The Washington Post examines how Lucentis, despite costing around $2,000, is not being edged out of the wet-AMD market by cheaper—as in $50—cancer drug Avastin. The newspaper says it comes down to marketing, physician incentive, and Genentech’s antipathy toward seeking a wet-AMD indication for Avastin.
The WaPo says payments are part of what appeals to physicians, because Medicare reimburses doctors based on a medication’s average price, plus 6%. This essentially front-loads the prescription-writing scenario, which continues to tilt in this direction because Medicare can’t push back, as cheaper Avastin is not indicated to treat this condition.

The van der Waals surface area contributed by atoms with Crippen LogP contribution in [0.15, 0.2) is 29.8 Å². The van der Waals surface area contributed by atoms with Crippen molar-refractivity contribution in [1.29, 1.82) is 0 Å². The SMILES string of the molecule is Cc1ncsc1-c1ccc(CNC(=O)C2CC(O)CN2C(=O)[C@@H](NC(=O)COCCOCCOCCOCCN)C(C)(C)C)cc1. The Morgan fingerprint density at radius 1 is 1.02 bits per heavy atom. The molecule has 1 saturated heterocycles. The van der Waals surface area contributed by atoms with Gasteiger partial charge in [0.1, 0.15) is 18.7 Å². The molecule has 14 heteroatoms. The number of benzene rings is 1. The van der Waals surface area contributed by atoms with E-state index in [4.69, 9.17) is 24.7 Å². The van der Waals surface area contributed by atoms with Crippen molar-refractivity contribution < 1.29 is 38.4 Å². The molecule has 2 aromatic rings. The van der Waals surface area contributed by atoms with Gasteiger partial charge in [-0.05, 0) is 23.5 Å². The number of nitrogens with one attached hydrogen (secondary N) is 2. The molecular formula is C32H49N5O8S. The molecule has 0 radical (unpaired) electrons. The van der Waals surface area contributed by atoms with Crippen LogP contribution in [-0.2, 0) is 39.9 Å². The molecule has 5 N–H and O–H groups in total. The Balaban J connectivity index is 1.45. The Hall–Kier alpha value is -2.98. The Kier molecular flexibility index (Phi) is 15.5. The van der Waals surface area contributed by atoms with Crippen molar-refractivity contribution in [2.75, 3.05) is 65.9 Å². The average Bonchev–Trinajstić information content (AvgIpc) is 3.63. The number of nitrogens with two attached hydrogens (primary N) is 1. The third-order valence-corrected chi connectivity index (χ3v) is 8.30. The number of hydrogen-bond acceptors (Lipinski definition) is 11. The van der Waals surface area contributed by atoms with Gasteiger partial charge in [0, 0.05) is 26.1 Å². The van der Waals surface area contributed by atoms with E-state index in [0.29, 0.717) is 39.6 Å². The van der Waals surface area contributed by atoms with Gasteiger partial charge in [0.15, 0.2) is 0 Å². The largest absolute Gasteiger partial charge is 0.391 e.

Although off-label use is not unheard of in the industry, the Washington Post reports Avastin’s packaging discourages ophthalmologists from using the cheaper medication which is intended for cancer patients, who require large doses. Whittling these prepackaged doses down to ophthalmologist-friendly sizes would require a third party opening the medication, which the WaPo notes can up the contamination risk. WaPo also notes that Genentech “reminded doctors that if the repackaging firms cutting Avastin into smaller doses were careless, infection could be introduced.”
WaPo notes that although Genentech says it spent $1.4 billion to develop Lucentis, it has sold $2.1 billion in the US and several billion more abroad through its partner Novartis, and reports that some scientists think Lucentis may in fact be cheaper to produce than Avastin.